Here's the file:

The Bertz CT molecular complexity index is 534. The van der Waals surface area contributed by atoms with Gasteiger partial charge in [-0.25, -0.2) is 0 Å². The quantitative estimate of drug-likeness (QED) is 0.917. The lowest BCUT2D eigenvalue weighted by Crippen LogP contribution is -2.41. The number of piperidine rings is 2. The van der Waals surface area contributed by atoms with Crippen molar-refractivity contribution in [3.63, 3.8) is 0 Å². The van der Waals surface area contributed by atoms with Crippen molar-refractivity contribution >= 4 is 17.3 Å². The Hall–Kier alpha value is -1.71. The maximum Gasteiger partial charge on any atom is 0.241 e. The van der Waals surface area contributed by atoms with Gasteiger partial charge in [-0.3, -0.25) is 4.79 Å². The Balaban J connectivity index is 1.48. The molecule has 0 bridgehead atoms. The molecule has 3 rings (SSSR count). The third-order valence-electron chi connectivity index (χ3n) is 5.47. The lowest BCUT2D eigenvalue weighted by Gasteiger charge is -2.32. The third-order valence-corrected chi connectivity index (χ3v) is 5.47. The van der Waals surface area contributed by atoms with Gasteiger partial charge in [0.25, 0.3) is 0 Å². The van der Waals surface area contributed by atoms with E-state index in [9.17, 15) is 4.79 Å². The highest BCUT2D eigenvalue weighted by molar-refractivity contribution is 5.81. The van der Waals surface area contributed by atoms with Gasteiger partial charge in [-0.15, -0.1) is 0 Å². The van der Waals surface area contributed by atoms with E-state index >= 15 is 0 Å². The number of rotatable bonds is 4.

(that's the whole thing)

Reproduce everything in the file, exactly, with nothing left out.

The Bertz CT molecular complexity index is 534. The van der Waals surface area contributed by atoms with Gasteiger partial charge in [-0.25, -0.2) is 0 Å². The quantitative estimate of drug-likeness (QED) is 0.917. The lowest BCUT2D eigenvalue weighted by Crippen LogP contribution is -2.41. The number of piperidine rings is 2. The van der Waals surface area contributed by atoms with Crippen molar-refractivity contribution in [3.63, 3.8) is 0 Å². The van der Waals surface area contributed by atoms with Crippen molar-refractivity contribution >= 4 is 17.3 Å². The Hall–Kier alpha value is -1.71. The maximum Gasteiger partial charge on any atom is 0.241 e. The van der Waals surface area contributed by atoms with Gasteiger partial charge in [-0.3, -0.25) is 4.79 Å². The Balaban J connectivity index is 1.48. The molecule has 0 bridgehead atoms. The molecule has 3 rings (SSSR count). The third-order valence-electron chi connectivity index (χ3n) is 5.47. The lowest BCUT2D eigenvalue weighted by Gasteiger charge is -2.32. The third-order valence-corrected chi connectivity index (χ3v) is 5.47. The van der Waals surface area contributed by atoms with Gasteiger partial charge in [0.25, 0.3) is 0 Å². The van der Waals surface area contributed by atoms with E-state index in [9.17, 15) is 4.79 Å². The highest BCUT2D eigenvalue weighted by molar-refractivity contribution is 5.81. The van der Waals surface area contributed by atoms with Gasteiger partial charge in [-0.15, -0.1) is 0 Å². The van der Waals surface area contributed by atoms with E-state index >= 15 is 0 Å². The number of rotatable bonds is 4.